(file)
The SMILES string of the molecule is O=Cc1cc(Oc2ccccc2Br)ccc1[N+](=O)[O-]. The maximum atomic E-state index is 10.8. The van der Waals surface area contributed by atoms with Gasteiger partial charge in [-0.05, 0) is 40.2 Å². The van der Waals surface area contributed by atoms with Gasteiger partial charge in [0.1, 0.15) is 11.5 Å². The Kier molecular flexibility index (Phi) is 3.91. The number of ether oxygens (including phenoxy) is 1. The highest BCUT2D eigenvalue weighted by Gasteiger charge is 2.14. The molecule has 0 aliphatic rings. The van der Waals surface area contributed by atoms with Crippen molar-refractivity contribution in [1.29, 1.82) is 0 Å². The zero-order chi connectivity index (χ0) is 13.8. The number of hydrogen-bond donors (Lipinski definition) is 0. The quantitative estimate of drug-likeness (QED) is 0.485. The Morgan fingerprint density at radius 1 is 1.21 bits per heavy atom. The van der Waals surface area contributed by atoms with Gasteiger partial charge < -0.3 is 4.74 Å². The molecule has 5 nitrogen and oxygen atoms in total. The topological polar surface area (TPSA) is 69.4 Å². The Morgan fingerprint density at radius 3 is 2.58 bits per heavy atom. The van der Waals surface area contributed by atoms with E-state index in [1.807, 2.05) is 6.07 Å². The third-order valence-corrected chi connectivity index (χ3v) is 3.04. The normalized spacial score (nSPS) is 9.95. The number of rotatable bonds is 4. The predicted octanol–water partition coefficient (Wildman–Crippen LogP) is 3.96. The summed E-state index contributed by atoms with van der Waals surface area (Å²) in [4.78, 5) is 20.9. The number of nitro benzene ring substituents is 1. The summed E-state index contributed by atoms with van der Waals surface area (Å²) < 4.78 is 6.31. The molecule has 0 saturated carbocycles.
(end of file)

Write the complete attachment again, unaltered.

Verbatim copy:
The SMILES string of the molecule is O=Cc1cc(Oc2ccccc2Br)ccc1[N+](=O)[O-]. The maximum atomic E-state index is 10.8. The van der Waals surface area contributed by atoms with Gasteiger partial charge in [-0.05, 0) is 40.2 Å². The van der Waals surface area contributed by atoms with Gasteiger partial charge in [0.1, 0.15) is 11.5 Å². The Kier molecular flexibility index (Phi) is 3.91. The number of ether oxygens (including phenoxy) is 1. The highest BCUT2D eigenvalue weighted by Gasteiger charge is 2.14. The molecule has 0 aliphatic rings. The van der Waals surface area contributed by atoms with Crippen molar-refractivity contribution in [1.29, 1.82) is 0 Å². The zero-order chi connectivity index (χ0) is 13.8. The number of hydrogen-bond donors (Lipinski definition) is 0. The quantitative estimate of drug-likeness (QED) is 0.485. The Morgan fingerprint density at radius 1 is 1.21 bits per heavy atom. The van der Waals surface area contributed by atoms with Gasteiger partial charge < -0.3 is 4.74 Å². The molecule has 5 nitrogen and oxygen atoms in total. The topological polar surface area (TPSA) is 69.4 Å². The Morgan fingerprint density at radius 3 is 2.58 bits per heavy atom. The van der Waals surface area contributed by atoms with E-state index in [1.807, 2.05) is 6.07 Å². The third-order valence-corrected chi connectivity index (χ3v) is 3.04. The normalized spacial score (nSPS) is 9.95. The number of rotatable bonds is 4. The predicted octanol–water partition coefficient (Wildman–Crippen LogP) is 3.96. The summed E-state index contributed by atoms with van der Waals surface area (Å²) in [4.78, 5) is 20.9. The number of nitro benzene ring substituents is 1. The summed E-state index contributed by atoms with van der Waals surface area (Å²) < 4.78 is 6.31. The molecule has 0 saturated carbocycles.